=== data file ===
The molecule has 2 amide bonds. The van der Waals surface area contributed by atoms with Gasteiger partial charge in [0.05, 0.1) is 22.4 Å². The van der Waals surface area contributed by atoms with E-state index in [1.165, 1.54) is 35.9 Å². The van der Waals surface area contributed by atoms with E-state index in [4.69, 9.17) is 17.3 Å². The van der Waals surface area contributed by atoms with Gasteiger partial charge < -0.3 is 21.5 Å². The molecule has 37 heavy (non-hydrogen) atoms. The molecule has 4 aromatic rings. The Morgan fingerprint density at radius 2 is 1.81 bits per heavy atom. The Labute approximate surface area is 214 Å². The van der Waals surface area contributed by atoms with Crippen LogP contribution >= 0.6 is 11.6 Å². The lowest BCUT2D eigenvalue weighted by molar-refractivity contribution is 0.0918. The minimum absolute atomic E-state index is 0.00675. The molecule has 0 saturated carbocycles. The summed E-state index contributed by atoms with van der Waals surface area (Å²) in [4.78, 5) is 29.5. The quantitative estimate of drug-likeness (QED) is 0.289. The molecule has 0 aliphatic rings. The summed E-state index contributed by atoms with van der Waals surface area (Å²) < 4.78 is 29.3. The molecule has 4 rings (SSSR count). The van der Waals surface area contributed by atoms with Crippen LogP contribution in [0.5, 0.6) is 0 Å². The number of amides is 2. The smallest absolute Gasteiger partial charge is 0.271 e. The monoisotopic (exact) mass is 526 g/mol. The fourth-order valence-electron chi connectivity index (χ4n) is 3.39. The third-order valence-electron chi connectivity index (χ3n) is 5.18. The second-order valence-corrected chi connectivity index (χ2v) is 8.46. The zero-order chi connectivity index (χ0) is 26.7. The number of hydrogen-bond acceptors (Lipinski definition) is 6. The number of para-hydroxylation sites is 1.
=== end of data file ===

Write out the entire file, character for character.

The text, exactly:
The molecule has 2 amide bonds. The van der Waals surface area contributed by atoms with Gasteiger partial charge in [0.05, 0.1) is 22.4 Å². The van der Waals surface area contributed by atoms with E-state index in [1.165, 1.54) is 35.9 Å². The van der Waals surface area contributed by atoms with E-state index in [4.69, 9.17) is 17.3 Å². The van der Waals surface area contributed by atoms with Gasteiger partial charge < -0.3 is 21.5 Å². The molecule has 37 heavy (non-hydrogen) atoms. The molecule has 4 aromatic rings. The Morgan fingerprint density at radius 2 is 1.81 bits per heavy atom. The Labute approximate surface area is 214 Å². The van der Waals surface area contributed by atoms with Crippen LogP contribution >= 0.6 is 11.6 Å². The lowest BCUT2D eigenvalue weighted by molar-refractivity contribution is 0.0918. The minimum absolute atomic E-state index is 0.00675. The molecule has 0 saturated carbocycles. The summed E-state index contributed by atoms with van der Waals surface area (Å²) in [4.78, 5) is 29.5. The quantitative estimate of drug-likeness (QED) is 0.289. The molecule has 0 aliphatic rings. The summed E-state index contributed by atoms with van der Waals surface area (Å²) < 4.78 is 29.3. The molecule has 4 rings (SSSR count). The van der Waals surface area contributed by atoms with Crippen LogP contribution in [0.5, 0.6) is 0 Å². The number of amides is 2. The smallest absolute Gasteiger partial charge is 0.271 e. The monoisotopic (exact) mass is 526 g/mol. The fourth-order valence-electron chi connectivity index (χ4n) is 3.39. The third-order valence-electron chi connectivity index (χ3n) is 5.18. The second-order valence-corrected chi connectivity index (χ2v) is 8.46. The zero-order chi connectivity index (χ0) is 26.7. The number of hydrogen-bond acceptors (Lipinski definition) is 6. The number of para-hydroxylation sites is 1.